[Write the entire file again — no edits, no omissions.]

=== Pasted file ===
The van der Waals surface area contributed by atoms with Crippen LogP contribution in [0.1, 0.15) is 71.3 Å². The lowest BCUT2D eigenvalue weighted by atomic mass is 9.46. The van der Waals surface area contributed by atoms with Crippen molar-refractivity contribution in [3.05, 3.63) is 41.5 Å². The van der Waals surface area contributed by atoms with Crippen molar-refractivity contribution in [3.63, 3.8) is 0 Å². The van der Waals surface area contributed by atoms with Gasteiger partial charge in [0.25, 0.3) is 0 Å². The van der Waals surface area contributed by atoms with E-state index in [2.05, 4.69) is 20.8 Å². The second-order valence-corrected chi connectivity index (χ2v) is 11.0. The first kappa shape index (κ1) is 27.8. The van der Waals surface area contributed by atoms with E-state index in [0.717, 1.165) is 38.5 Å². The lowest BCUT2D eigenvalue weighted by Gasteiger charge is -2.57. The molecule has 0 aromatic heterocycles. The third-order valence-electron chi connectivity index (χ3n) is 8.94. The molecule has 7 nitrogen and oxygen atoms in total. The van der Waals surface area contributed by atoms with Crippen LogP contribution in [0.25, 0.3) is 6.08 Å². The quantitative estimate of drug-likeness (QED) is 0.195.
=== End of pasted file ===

The van der Waals surface area contributed by atoms with Crippen LogP contribution in [0.1, 0.15) is 71.3 Å². The lowest BCUT2D eigenvalue weighted by atomic mass is 9.46. The van der Waals surface area contributed by atoms with Crippen molar-refractivity contribution in [3.05, 3.63) is 41.5 Å². The van der Waals surface area contributed by atoms with Crippen molar-refractivity contribution in [3.63, 3.8) is 0 Å². The van der Waals surface area contributed by atoms with Gasteiger partial charge in [0.25, 0.3) is 0 Å². The van der Waals surface area contributed by atoms with E-state index in [2.05, 4.69) is 20.8 Å². The second-order valence-corrected chi connectivity index (χ2v) is 11.0. The first kappa shape index (κ1) is 27.8. The van der Waals surface area contributed by atoms with E-state index in [0.717, 1.165) is 38.5 Å². The lowest BCUT2D eigenvalue weighted by Gasteiger charge is -2.57. The molecule has 0 aromatic heterocycles. The third-order valence-electron chi connectivity index (χ3n) is 8.94. The molecule has 7 nitrogen and oxygen atoms in total. The van der Waals surface area contributed by atoms with Crippen LogP contribution in [0.25, 0.3) is 6.08 Å². The quantitative estimate of drug-likeness (QED) is 0.195.